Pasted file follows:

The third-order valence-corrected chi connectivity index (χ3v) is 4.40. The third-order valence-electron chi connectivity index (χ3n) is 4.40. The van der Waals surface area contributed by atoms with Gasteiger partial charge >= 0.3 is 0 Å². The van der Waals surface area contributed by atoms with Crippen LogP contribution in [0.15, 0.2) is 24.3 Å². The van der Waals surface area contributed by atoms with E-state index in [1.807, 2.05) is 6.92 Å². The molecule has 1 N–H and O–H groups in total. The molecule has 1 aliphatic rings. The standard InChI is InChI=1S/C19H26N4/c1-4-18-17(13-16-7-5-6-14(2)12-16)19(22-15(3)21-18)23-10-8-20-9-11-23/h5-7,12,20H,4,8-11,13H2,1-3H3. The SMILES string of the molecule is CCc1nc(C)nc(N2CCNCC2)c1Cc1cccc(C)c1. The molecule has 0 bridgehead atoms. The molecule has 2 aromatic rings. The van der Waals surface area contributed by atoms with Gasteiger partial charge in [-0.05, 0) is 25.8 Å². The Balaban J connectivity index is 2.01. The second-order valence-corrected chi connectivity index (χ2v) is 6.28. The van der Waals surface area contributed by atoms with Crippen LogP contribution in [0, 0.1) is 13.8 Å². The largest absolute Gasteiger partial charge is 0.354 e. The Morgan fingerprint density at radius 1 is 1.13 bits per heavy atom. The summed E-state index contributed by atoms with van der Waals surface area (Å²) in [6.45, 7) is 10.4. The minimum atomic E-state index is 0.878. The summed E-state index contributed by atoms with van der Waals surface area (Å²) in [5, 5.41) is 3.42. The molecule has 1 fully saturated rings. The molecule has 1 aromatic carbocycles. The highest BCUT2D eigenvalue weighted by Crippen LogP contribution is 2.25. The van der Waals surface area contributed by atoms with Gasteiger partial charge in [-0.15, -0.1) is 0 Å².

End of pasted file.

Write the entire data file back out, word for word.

The third-order valence-corrected chi connectivity index (χ3v) is 4.40. The third-order valence-electron chi connectivity index (χ3n) is 4.40. The van der Waals surface area contributed by atoms with Gasteiger partial charge >= 0.3 is 0 Å². The van der Waals surface area contributed by atoms with Crippen LogP contribution in [0.15, 0.2) is 24.3 Å². The van der Waals surface area contributed by atoms with E-state index in [1.807, 2.05) is 6.92 Å². The molecule has 1 N–H and O–H groups in total. The molecule has 1 aliphatic rings. The standard InChI is InChI=1S/C19H26N4/c1-4-18-17(13-16-7-5-6-14(2)12-16)19(22-15(3)21-18)23-10-8-20-9-11-23/h5-7,12,20H,4,8-11,13H2,1-3H3. The SMILES string of the molecule is CCc1nc(C)nc(N2CCNCC2)c1Cc1cccc(C)c1. The molecule has 0 bridgehead atoms. The molecule has 2 aromatic rings. The van der Waals surface area contributed by atoms with Gasteiger partial charge in [-0.05, 0) is 25.8 Å². The Balaban J connectivity index is 2.01. The second-order valence-corrected chi connectivity index (χ2v) is 6.28. The van der Waals surface area contributed by atoms with Crippen LogP contribution in [0, 0.1) is 13.8 Å². The largest absolute Gasteiger partial charge is 0.354 e. The Morgan fingerprint density at radius 1 is 1.13 bits per heavy atom. The summed E-state index contributed by atoms with van der Waals surface area (Å²) in [6.45, 7) is 10.4. The minimum atomic E-state index is 0.878. The summed E-state index contributed by atoms with van der Waals surface area (Å²) in [5, 5.41) is 3.42. The molecule has 1 fully saturated rings. The molecule has 1 aromatic carbocycles. The highest BCUT2D eigenvalue weighted by Crippen LogP contribution is 2.25. The van der Waals surface area contributed by atoms with Gasteiger partial charge in [-0.15, -0.1) is 0 Å².